Leave No Trace

'Take nothing but pictures, leave nothing but footprints' is a saying often used to highlight the concept of leaving no trace when we head into the hills and mountains. We all want to admire the pristine beauty of our countryside but this is sometimes marred by what is left behind by some walkers, sometimes through ignorance, sometimes through laziness. I want to use the blog to give some simple advise to help keep our countryside a pleasant place to visit.

Most of the problem revolves around food, and human and pet waste being left behind. By all of us addressing these issues we can make a big difference:

Waste food left in the hills not only looks unsightly it can attract savaging animals some of which are not normally resident species as well as enriching the existing soil as it rots, in the process damaging the delicate equilibrium of the specialised flora and forna that grow in our upland areas. I’ve often heard “Oh fruit waste is biodegradable.” A recent experiment in Snowdonia showed that orange peel takes at least 5 months and banana skins take at least 6 months to degrade. This experiment was carried out in the summer month’s at a height of under 200m. It is likely that this process would take even longer at a higher elevation, Scafell Pike is over 900m, or in a colder season.

  • Have a biodegradable nappy or dog poo bag in your rucksack to take all rubbish and waste food including biodegradables and tea bags etc off the hill and dispose of appropriately

Litter left at a popular lunch spot.


As humans we all produce human waste although it is often a taboo subject in relation to the outdoors. If not addressed it can lead to contamination of water courses, health issues for other walkers and can have an unsightly visual impact.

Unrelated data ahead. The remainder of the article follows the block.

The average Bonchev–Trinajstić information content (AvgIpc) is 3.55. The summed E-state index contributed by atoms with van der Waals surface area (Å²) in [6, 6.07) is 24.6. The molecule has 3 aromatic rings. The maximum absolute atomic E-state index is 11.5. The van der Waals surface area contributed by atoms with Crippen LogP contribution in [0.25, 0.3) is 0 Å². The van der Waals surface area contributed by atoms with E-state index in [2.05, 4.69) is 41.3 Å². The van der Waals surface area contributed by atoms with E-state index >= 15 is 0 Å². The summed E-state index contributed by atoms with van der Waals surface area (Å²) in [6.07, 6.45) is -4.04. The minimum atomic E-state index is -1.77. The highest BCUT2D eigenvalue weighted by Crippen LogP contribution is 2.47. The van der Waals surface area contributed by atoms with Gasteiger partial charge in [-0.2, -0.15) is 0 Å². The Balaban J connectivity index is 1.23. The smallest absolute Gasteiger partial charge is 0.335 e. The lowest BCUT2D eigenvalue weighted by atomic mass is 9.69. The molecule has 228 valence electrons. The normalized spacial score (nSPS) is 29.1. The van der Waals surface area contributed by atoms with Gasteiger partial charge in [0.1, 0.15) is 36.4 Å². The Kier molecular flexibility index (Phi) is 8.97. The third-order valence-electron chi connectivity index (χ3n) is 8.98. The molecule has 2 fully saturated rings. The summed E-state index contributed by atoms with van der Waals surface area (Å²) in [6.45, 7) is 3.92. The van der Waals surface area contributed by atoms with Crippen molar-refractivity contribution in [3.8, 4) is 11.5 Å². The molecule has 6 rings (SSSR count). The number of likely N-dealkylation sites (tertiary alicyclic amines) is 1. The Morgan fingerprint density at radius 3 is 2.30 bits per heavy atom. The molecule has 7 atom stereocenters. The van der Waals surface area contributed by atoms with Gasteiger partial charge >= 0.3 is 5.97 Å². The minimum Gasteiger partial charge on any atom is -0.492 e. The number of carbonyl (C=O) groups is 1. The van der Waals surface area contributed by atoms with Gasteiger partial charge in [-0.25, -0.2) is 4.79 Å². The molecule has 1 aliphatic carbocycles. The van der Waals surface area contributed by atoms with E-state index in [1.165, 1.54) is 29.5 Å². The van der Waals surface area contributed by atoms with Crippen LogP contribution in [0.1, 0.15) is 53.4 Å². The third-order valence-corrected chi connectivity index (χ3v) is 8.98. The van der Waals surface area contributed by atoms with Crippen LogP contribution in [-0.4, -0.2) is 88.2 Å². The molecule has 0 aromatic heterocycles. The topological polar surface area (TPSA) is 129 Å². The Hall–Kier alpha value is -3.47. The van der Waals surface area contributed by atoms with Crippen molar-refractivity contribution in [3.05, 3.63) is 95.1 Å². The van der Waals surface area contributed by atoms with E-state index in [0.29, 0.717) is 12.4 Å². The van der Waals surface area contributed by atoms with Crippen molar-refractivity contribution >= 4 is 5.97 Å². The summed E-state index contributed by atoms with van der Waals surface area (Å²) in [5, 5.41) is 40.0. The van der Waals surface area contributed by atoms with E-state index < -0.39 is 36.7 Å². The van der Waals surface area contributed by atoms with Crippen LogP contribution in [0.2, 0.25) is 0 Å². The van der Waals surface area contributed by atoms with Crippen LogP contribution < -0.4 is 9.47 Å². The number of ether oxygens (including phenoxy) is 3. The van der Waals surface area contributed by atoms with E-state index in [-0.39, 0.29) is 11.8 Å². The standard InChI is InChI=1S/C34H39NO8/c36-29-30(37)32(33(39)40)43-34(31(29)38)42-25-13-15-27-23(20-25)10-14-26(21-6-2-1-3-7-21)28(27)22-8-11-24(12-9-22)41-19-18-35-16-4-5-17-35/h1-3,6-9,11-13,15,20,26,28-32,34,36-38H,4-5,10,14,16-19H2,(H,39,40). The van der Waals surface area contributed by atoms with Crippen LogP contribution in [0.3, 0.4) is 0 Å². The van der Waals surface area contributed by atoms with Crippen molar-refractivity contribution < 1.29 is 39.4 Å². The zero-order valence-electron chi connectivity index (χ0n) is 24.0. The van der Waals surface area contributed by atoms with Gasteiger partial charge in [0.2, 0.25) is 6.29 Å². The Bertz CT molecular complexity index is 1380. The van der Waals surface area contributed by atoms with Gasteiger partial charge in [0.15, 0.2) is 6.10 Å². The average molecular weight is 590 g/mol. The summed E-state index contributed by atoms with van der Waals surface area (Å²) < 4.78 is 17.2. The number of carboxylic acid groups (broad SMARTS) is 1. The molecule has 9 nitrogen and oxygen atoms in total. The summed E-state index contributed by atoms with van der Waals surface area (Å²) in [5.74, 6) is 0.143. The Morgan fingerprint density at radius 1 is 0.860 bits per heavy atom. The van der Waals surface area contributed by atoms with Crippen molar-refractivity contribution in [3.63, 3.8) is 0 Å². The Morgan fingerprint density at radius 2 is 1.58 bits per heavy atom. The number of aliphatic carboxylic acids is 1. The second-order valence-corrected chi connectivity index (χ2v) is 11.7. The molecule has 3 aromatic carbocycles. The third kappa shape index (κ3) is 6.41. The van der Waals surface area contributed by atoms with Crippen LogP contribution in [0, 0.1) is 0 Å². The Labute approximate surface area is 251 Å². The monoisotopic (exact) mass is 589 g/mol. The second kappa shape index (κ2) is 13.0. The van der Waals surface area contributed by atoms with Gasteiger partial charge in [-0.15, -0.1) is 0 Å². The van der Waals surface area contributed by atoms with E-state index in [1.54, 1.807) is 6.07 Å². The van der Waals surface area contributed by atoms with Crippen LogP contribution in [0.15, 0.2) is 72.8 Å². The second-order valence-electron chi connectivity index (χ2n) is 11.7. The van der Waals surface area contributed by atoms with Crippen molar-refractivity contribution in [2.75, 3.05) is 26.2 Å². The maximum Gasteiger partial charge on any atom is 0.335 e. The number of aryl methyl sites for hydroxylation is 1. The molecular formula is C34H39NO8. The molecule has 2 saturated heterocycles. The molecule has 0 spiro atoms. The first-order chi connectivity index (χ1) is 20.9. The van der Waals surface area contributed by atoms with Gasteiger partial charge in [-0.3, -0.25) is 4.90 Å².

• Take advantage of any available toilet facilities before you arrive at the start of your walk.
  • Public toilets in more remote locations are often not now maintain by the Local Authority but by locals.  Respect these facilities and make a donation to their upkeep if possible.
  • If you need to go when in the mountains go at least 50m from any water course or footpath.
  • Do not go behind a wall or in a sheepfold or shelter where other may stop to shelter and eat their lunch.
  • Toilet paper, tissues and hygiene products should be put in a zip lock bag, carried off the hill and disposed of appropriately.
  • A small plastic re-sealable box containing toilet paper, zip lock bag, nappy or poo bags and hand sanitizer is a good addition to your rucksack kit.

Some of us love to take our dogs with us into the mountains. The same rules that apply to us should apply to them in respect of the environment. Try and pick up their waste in a dog poo bag, carry it off the hill and dispose of appropriately.

  • A loose bag of dog poo in your rucksack is not a good idea. Empty your re-sealable plastic box and store used dog poo bags inside

Please dispose of your rubbish appropriately when off the hill. Not everyone does.

I hope the majority of you reading this blog will already be following these rules but what about other people’s rubbish. There are not many days I go into the hills without bringing down someone else’s discarded plastic bottles.  If you want to take it further why not join an organised clean up event. Life Changing Challenges run a Scafell Pike Double Eco Challenge where you can also raise money for charity. The Real3Peaks  is an annual clean up event which started as a way to clean up of the National 3 Peaks but has now spread to other mountains.

Small changes made by all of us can have a big effect on retaining the beauty of our hills and mountains not only for ourselves but for future generations

Guest Blogger - Steve Owers, Mountain Rescue Team Leader

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